Another, Miranda Harbourne, says, “His course content and objectives provided me significant knowledge in psychological research methodologies, both in theory and in practice … [He] also inspired me to see the purpose and the power that psychological research can have on outcomes for the betterment of the human experience.”
“I don’t want people who are superficially engaged,” says Murry. “If I think what we’re doing really matters, I want to tell my students why I think it matters. If it doesn’t, let’s do something else.
"I also want it to matter for my students in a selfish way, that is, in a way that’s good for them, because it will make the project better. I want someone riding on the bus home wondering how they can make the project better. I tell folks I want them to be personally invested because it’s good for them. And it’s good for me because they’ll be involved more and have smarter ideas.
Emphasis on responsive research
“You can produce a paper about other people’s ideas but contribute very little to anything on the ground,” he says. “The research we’re doing is responsive to the needs of the people we work with. I don’t go into a program or onto a reserve, knocking on doors, saying I study this thing, can I study it on you? People I know are doing amazing things. Sometimes those things involve research. Sometimes they ask me to contribute in different ways.”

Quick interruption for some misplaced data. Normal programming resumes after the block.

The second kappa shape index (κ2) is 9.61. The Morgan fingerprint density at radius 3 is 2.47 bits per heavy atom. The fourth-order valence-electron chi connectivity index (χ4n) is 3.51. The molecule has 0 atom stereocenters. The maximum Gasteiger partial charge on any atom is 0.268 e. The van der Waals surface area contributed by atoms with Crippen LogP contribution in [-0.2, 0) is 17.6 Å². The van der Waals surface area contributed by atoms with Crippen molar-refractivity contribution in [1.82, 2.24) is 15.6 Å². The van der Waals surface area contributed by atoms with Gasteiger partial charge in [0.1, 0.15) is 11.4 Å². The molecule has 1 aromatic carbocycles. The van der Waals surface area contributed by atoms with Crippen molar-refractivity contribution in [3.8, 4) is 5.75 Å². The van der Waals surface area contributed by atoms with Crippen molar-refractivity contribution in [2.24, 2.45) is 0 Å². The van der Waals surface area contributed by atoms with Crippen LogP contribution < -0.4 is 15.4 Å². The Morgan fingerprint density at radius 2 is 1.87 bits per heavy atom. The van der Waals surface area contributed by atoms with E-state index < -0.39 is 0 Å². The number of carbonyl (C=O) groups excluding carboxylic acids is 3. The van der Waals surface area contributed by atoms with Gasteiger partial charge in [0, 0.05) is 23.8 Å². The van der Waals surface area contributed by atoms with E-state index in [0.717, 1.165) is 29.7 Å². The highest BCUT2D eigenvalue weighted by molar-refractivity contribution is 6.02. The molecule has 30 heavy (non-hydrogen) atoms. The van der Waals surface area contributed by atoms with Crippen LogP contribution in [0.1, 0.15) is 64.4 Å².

Outside of his mentorship relationships, Murry also studies mentorship in a more formal sense as well. Together with the Alberta Indigenous Mentorship in Health Innovation (AIM-HI) and Indigenous Primary Health Care and Policy Research (IPHCPR) networks, he is working to establish an Indigenous model of mentorship that reflects Indigenous Ways of Doing. Both networks are funded by the Canadian Institute for Health Research to increase the number of Indigenous health-care workers and improve Indigenous health research capacities.
Indigenous model of mentorship
He’s also conducting a three-part Indigenous allyship study that will identify appropriate ways for non-Indigenous peoples to ally with Indigenous Peoples. And he has worked with the Portland [Oregon, where he completed his PhD] Committee on Community Engaged Policing to develop a community assessment of experiences with the police that will recommend changes to the mayor’s office.
His approach has earned him high praise. “Dr. Murry’s leadership in Indigenous mentorship, his careful and thoughtful engagement of students in research, and his unique mentorship practices that always put the student’s ambitions first are deserving of recognition,” says Dr. Richard Sigurdson, dean of the Faculty of Arts.
“He is an exceptional mentor for whom authenticity of the research experience and deep student engagement are intricately linked with the quality of outcomes for students themselves, both in educational and professional settings, but also, importantly, for the communities they serve.”